Science, Technology and Innovation

Archaeologists digging in search of common people

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In Angkor Wat research, the focus has long been on temples and high society. A new project there is taking a different approach, laying the foundation for a new understanding of the iconic empire. The Phnom Penh Post – Brent Crane A team excavating a dirt mound at Angkor Wat is hoping to shed light on one of the enduring ... Read More »

Greenhouse gas blamed for ‘climate expulsion’ driving temperature rises across Pacific nations

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Australian Bureau of Meteorology study finds temperatures across 13 Pacific nations will keep climbing, even with radical cuts to greenhouse gas emissions The Guardian – Graham Readfearn @readfearn Sometime in the mid 1990s, probably unnoticed by anyone, a region of the Pacific that is home to more than a dozen nations experienced something known as a “climate expulsion”. That was the ... Read More »

Are churches playing Big Brother?

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The Times reported that some churches are using facial recognition technology to track attendance by their members. OnLineOpinion - By Mal Fletcher As yet only a small number of churches are using CCTV cameras in this way, matching photos with their internal databases using platforms like Churchix, a surveillance software system devised in Israel. Churches in the US, Portugal, Spain, India and Indonesia are ... Read More »

Classics for the people – why we should all learn from the ancient Greeks

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The dazzling thought-world of the Greeks gave us our ideas of democracy and happiness. Yet learning classics tends to be restricted to the privileged few. It’s time for ‘elitist dinosaurs’ to embrace a citizens’ classics for all The Guardian - Edith Hall Just how special were the ancient Greeks? Was there really a Greek “miracle”? The question has become painfully ... Read More »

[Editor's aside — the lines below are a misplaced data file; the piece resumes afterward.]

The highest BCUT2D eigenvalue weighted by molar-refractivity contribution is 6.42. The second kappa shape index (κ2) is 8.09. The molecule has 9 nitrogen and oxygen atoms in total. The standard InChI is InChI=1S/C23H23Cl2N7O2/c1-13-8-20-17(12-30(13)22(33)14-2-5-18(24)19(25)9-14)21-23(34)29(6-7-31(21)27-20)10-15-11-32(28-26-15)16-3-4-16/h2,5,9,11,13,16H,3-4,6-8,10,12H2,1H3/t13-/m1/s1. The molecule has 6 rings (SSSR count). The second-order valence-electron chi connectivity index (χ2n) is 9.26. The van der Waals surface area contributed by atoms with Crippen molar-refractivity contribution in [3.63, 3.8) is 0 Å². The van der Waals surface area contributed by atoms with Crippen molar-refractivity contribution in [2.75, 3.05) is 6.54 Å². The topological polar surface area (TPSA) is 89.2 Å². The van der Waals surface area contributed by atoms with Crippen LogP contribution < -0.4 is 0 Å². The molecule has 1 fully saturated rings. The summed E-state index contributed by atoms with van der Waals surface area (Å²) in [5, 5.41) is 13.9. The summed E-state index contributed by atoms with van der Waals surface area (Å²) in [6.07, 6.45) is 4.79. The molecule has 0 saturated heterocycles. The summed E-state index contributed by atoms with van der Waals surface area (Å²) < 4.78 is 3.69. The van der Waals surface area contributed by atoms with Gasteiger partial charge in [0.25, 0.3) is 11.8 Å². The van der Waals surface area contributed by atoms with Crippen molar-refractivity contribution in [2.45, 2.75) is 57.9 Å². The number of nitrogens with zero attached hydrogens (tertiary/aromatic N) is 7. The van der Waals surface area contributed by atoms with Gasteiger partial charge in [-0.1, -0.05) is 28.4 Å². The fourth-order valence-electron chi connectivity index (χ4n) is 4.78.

The future of undersea warfare

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Much has been made of the recent release of the report by the Center for Strategic and Budgetary Assessments (CSBA) into the emerging era of undersea warfare. The wide coverage that the report received in Australia (see here, for example) focussed largely on the assertion that ‘submersibles drones would make submarines obsolete’. The Strategist – Graeme Dunk The report’s author Bryan ... Read More »

Compassion Helped Fuel Human Evolution

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A new study of early humans has challenged one of the main tenets of Darwin’s evolutionary theory, the idea of the survival of the fittest, by suggesting compassion and the ability to accommodate “defective” members of the community actually played a significant role in how humans developed. New Historian – Posted By: Irina Slav The study, by anthropologists Isabelle Winder and ... Read More »

Philae comet lander wakes up

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BBC – The European Space Agency (Esa) says its comet lander, Philae, has woken up and contacted Earth. Philae was dropped on to the surface of Comet 67P by its mothership, Rosetta, last November. It worked for 60 hours before going to sleep when its solar-powered battery ran flat. The comet has since moved nearer to the sun and Philae has ... Read More »

Decentralisation Made Ancient Greece Economic Success

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A classics professor from Stanford University has suggested that ancient Greece, unlike its contemporaries, was not only a cultural but also an economic success. New Historian – Posted By: Irina Slav Josiah Ober’s findings are detailed in a book titled “The Rise and Fall of Classical Greece” and are based on the digitisation of a massive amount of data, including archaeological ... Read More »